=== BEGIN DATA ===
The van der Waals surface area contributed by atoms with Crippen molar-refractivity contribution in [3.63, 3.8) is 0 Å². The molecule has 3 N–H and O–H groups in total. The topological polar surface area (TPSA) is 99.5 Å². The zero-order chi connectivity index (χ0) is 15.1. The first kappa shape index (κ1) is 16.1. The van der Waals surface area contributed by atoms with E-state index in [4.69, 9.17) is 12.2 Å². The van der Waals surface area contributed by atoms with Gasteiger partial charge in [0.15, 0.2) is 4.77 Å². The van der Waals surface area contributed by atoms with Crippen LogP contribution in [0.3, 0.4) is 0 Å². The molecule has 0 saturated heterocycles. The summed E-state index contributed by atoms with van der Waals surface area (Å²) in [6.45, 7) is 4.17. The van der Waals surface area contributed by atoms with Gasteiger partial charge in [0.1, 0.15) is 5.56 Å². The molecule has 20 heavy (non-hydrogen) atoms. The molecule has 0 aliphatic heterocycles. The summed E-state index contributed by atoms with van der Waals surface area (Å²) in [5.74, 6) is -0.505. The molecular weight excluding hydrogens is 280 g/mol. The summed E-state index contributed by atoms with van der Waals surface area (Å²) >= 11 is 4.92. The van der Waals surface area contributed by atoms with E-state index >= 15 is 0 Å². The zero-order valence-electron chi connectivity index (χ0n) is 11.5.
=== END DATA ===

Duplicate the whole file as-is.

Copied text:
The van der Waals surface area contributed by atoms with Crippen molar-refractivity contribution in [3.63, 3.8) is 0 Å². The molecule has 3 N–H and O–H groups in total. The topological polar surface area (TPSA) is 99.5 Å². The zero-order chi connectivity index (χ0) is 15.1. The first kappa shape index (κ1) is 16.1. The van der Waals surface area contributed by atoms with E-state index in [4.69, 9.17) is 12.2 Å². The van der Waals surface area contributed by atoms with Gasteiger partial charge in [0.15, 0.2) is 4.77 Å². The van der Waals surface area contributed by atoms with Crippen LogP contribution in [0.3, 0.4) is 0 Å². The molecule has 0 saturated heterocycles. The summed E-state index contributed by atoms with van der Waals surface area (Å²) in [6.45, 7) is 4.17. The van der Waals surface area contributed by atoms with Gasteiger partial charge in [0.1, 0.15) is 5.56 Å². The molecule has 20 heavy (non-hydrogen) atoms. The molecule has 0 aliphatic heterocycles. The summed E-state index contributed by atoms with van der Waals surface area (Å²) in [5.74, 6) is -0.505. The molecular weight excluding hydrogens is 280 g/mol. The summed E-state index contributed by atoms with van der Waals surface area (Å²) >= 11 is 4.92. The van der Waals surface area contributed by atoms with E-state index >= 15 is 0 Å². The zero-order valence-electron chi connectivity index (χ0n) is 11.5.